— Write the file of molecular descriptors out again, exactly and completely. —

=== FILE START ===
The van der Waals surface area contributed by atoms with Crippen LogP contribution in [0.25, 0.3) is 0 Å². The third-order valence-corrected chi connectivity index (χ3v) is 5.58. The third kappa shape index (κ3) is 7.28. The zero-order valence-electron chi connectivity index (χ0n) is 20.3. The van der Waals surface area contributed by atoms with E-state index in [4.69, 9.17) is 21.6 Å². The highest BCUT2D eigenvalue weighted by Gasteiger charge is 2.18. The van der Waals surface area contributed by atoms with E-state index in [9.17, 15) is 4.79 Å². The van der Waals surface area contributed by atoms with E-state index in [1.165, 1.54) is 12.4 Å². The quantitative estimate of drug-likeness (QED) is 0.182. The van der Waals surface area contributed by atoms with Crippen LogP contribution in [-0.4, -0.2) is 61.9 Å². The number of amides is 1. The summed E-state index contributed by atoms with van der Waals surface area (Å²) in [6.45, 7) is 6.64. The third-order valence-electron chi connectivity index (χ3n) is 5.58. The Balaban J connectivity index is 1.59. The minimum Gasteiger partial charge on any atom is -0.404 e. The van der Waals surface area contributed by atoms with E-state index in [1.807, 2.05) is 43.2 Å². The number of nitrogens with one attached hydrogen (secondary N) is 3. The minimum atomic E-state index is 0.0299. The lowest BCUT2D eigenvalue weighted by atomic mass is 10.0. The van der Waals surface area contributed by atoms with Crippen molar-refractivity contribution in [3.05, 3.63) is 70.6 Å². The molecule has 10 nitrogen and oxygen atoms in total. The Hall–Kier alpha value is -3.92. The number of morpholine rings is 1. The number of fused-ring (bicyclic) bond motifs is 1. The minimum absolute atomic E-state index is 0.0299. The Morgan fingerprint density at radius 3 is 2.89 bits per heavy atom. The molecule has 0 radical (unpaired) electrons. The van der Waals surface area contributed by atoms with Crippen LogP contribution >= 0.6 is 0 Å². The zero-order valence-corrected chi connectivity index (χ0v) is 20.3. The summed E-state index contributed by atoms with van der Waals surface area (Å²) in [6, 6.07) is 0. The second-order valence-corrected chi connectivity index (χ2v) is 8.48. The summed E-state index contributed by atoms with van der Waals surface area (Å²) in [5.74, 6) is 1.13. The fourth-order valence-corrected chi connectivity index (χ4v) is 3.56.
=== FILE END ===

The van der Waals surface area contributed by atoms with Crippen LogP contribution in [0.25, 0.3) is 0 Å². The third-order valence-corrected chi connectivity index (χ3v) is 5.58. The third kappa shape index (κ3) is 7.28. The zero-order valence-electron chi connectivity index (χ0n) is 20.3. The van der Waals surface area contributed by atoms with E-state index in [4.69, 9.17) is 21.6 Å². The highest BCUT2D eigenvalue weighted by Gasteiger charge is 2.18. The van der Waals surface area contributed by atoms with E-state index in [9.17, 15) is 4.79 Å². The van der Waals surface area contributed by atoms with E-state index in [1.165, 1.54) is 12.4 Å². The quantitative estimate of drug-likeness (QED) is 0.182. The van der Waals surface area contributed by atoms with Crippen LogP contribution in [-0.4, -0.2) is 61.9 Å². The number of amides is 1. The summed E-state index contributed by atoms with van der Waals surface area (Å²) in [6.45, 7) is 6.64. The third-order valence-electron chi connectivity index (χ3n) is 5.58. The Balaban J connectivity index is 1.59. The minimum Gasteiger partial charge on any atom is -0.404 e. The van der Waals surface area contributed by atoms with E-state index in [1.807, 2.05) is 43.2 Å². The number of nitrogens with one attached hydrogen (secondary N) is 3. The minimum atomic E-state index is 0.0299. The lowest BCUT2D eigenvalue weighted by atomic mass is 10.0. The van der Waals surface area contributed by atoms with Crippen molar-refractivity contribution in [3.05, 3.63) is 70.6 Å². The molecule has 10 nitrogen and oxygen atoms in total. The Hall–Kier alpha value is -3.92. The number of morpholine rings is 1. The number of fused-ring (bicyclic) bond motifs is 1. The minimum absolute atomic E-state index is 0.0299. The Morgan fingerprint density at radius 3 is 2.89 bits per heavy atom. The molecule has 0 radical (unpaired) electrons. The van der Waals surface area contributed by atoms with Crippen LogP contribution >= 0.6 is 0 Å². The zero-order valence-corrected chi connectivity index (χ0v) is 20.3. The summed E-state index contributed by atoms with van der Waals surface area (Å²) in [6, 6.07) is 0. The second-order valence-corrected chi connectivity index (χ2v) is 8.48. The summed E-state index contributed by atoms with van der Waals surface area (Å²) in [5.74, 6) is 1.13. The fourth-order valence-corrected chi connectivity index (χ4v) is 3.56.